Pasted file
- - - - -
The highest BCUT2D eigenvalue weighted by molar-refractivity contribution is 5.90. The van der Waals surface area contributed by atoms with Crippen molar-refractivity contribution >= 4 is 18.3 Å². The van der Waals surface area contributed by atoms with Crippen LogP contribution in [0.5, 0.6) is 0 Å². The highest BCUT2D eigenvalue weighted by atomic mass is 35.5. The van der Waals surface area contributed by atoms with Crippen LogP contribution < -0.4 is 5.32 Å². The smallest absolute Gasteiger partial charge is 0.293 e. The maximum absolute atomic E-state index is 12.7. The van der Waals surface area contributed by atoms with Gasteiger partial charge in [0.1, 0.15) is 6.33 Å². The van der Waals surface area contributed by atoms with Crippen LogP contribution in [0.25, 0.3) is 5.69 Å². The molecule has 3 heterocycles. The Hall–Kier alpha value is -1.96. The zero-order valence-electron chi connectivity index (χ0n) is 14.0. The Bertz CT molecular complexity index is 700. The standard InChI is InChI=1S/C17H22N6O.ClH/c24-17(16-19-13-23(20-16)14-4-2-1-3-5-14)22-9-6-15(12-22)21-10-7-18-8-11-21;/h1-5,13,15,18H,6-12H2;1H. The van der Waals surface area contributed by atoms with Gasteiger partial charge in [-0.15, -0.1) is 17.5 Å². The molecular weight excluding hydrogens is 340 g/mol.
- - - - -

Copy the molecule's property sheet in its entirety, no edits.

The highest BCUT2D eigenvalue weighted by molar-refractivity contribution is 5.90. The van der Waals surface area contributed by atoms with Crippen molar-refractivity contribution >= 4 is 18.3 Å². The van der Waals surface area contributed by atoms with Crippen LogP contribution in [0.5, 0.6) is 0 Å². The highest BCUT2D eigenvalue weighted by atomic mass is 35.5. The van der Waals surface area contributed by atoms with Crippen LogP contribution < -0.4 is 5.32 Å². The smallest absolute Gasteiger partial charge is 0.293 e. The maximum absolute atomic E-state index is 12.7. The van der Waals surface area contributed by atoms with Gasteiger partial charge in [0.1, 0.15) is 6.33 Å². The van der Waals surface area contributed by atoms with Crippen LogP contribution in [0.25, 0.3) is 5.69 Å². The molecule has 3 heterocycles. The Hall–Kier alpha value is -1.96. The zero-order valence-electron chi connectivity index (χ0n) is 14.0. The Bertz CT molecular complexity index is 700. The standard InChI is InChI=1S/C17H22N6O.ClH/c24-17(16-19-13-23(20-16)14-4-2-1-3-5-14)22-9-6-15(12-22)21-10-7-18-8-11-21;/h1-5,13,15,18H,6-12H2;1H. The van der Waals surface area contributed by atoms with Gasteiger partial charge in [-0.15, -0.1) is 17.5 Å². The molecular weight excluding hydrogens is 340 g/mol.